3-D Petri dish that grows cells in three dimensions A team of Dark brown University biomedical engineers has invented a 3-D Petri dish that can grow cells in three dimensions, a way that promises to quickly and make more realistic cells for medication development and tissue transplantation cheaply. Morgan conceived and created the 3-D Petri dish with a team of Brown learners led by Anthony Napolitano, a Ph silagra .D. Candidate in the biomedical engineering system. Napolitano spent two years perfecting the brand new dish and recently won a $15,000 award from the National Collegiate Inventors and Innovators Alliance to develop the patent-pending technology into a commercially practical product.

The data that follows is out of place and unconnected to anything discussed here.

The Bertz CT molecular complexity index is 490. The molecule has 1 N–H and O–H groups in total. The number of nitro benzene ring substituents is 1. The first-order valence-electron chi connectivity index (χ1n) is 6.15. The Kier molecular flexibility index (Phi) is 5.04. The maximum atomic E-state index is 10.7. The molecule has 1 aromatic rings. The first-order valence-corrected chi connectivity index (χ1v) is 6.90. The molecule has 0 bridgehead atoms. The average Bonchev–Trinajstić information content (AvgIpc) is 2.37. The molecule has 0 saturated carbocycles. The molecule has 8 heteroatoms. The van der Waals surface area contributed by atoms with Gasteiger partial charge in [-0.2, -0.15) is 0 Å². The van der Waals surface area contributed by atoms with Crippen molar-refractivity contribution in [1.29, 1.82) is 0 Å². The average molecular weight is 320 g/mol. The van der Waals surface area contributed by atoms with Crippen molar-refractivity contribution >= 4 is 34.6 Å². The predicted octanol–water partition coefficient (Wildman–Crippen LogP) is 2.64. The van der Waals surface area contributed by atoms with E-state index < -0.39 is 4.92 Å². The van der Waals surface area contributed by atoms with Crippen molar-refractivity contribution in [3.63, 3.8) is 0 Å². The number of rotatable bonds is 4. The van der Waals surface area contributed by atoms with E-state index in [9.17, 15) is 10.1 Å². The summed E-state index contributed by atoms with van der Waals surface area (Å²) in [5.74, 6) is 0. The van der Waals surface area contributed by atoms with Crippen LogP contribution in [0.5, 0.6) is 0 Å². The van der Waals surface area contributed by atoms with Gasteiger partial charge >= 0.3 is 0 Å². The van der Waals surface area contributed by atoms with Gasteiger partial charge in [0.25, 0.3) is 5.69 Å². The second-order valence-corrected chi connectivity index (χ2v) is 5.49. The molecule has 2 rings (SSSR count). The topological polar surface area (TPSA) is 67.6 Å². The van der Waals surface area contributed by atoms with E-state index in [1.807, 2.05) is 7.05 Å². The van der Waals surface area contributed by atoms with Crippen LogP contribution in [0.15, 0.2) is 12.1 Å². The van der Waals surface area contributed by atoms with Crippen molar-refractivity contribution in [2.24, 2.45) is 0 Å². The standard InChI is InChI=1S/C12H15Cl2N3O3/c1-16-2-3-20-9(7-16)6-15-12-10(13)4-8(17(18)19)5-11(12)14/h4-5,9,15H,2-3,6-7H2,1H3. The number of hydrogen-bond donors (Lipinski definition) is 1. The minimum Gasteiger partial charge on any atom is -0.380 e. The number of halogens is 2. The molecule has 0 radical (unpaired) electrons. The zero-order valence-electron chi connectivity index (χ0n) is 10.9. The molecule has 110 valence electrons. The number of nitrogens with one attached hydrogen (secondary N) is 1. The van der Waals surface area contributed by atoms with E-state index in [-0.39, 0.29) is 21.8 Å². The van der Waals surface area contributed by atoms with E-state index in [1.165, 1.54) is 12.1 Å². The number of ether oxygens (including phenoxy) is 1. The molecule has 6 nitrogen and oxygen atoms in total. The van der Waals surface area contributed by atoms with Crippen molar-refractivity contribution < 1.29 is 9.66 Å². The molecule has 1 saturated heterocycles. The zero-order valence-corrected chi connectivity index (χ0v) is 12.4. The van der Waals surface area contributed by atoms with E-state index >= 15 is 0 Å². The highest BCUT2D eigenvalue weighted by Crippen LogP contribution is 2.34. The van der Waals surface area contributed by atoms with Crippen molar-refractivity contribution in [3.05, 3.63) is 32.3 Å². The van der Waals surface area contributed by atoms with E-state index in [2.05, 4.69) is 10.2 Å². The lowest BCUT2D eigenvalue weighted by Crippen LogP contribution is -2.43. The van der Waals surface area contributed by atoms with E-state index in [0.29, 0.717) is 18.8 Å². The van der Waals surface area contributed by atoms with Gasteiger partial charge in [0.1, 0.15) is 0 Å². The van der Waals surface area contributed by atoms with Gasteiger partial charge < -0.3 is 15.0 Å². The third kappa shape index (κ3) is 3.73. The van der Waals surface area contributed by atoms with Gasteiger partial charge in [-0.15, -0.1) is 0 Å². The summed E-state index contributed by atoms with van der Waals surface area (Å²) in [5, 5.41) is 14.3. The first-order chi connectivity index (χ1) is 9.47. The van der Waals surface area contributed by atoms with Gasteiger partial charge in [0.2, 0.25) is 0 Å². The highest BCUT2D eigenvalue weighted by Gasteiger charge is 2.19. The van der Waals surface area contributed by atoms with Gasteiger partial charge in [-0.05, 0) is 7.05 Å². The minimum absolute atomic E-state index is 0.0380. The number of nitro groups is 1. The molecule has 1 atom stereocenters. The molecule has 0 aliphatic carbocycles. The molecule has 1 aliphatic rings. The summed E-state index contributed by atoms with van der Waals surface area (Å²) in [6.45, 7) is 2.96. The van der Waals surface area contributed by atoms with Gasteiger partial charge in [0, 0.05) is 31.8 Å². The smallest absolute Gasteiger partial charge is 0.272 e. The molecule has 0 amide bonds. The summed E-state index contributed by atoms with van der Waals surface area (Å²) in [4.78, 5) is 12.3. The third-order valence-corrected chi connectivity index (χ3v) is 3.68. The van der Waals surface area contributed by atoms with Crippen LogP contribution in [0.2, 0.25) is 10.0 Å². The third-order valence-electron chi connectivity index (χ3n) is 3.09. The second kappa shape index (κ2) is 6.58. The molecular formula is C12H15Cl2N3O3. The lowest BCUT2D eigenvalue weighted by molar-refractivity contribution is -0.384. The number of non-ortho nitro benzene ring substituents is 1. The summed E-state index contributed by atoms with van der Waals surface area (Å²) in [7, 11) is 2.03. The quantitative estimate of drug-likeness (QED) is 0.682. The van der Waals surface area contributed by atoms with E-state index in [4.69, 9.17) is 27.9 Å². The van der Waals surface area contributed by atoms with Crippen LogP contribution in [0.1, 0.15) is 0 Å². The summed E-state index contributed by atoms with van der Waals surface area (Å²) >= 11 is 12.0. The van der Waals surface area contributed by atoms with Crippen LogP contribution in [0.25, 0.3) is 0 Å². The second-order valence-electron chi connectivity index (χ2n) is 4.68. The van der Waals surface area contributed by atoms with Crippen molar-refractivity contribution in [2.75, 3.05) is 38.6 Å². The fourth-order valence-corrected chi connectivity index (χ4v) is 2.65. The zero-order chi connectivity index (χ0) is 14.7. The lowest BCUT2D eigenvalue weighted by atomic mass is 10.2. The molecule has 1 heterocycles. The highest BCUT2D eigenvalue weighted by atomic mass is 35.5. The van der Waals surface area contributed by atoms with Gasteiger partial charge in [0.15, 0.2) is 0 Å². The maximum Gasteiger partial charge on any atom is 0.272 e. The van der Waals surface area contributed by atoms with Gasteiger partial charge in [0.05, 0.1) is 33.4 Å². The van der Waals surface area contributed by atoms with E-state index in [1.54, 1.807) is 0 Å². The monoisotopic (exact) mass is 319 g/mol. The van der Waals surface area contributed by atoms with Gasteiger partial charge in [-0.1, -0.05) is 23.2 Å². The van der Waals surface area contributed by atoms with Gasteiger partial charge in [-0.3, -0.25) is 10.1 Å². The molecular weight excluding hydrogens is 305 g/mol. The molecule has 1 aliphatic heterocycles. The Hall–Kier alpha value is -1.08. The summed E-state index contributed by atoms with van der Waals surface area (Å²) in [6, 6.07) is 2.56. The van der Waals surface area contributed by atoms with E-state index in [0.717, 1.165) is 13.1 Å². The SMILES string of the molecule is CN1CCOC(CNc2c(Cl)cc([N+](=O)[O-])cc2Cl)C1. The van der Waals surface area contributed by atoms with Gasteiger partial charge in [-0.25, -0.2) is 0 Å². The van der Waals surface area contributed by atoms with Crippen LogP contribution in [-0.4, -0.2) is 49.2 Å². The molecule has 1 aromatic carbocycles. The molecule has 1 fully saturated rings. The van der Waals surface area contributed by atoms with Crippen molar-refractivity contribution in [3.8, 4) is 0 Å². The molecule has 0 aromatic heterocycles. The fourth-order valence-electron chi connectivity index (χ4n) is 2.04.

In addition, this method does not require any type of additional staining, signifying the density of the biological structures could be observed directly.. 3D images of synapsis between neurons through electron cryotomography A united group of experts from the Max Planck Institute of Biochemistry, in Germany, led by the Spanish physicist Rub-n Fern-ndez-Busnadiego, has were able to obtain 3D pictures of the filaments and vesicles involved with communication between neurons. The method is based on a novel technique in electron microscopy, which cools cells so quickly that their biological structures could be frozen while fully active. We used electron cryotomography, a new technique in microscopy predicated on ultra-fast freezing of cells, in order to study and obtain three-dimensional images of synapsis, the cellular framework in which the conversation between neurons takes place in the brains of mammals Rub-n Fern-ndez-Busnadiego, lead author of the analysis which features on the front cover of this month’s Journal of Cell Biology and a physicist at the Max Planck Institute of Biochemistry, in Germany, tells SINC.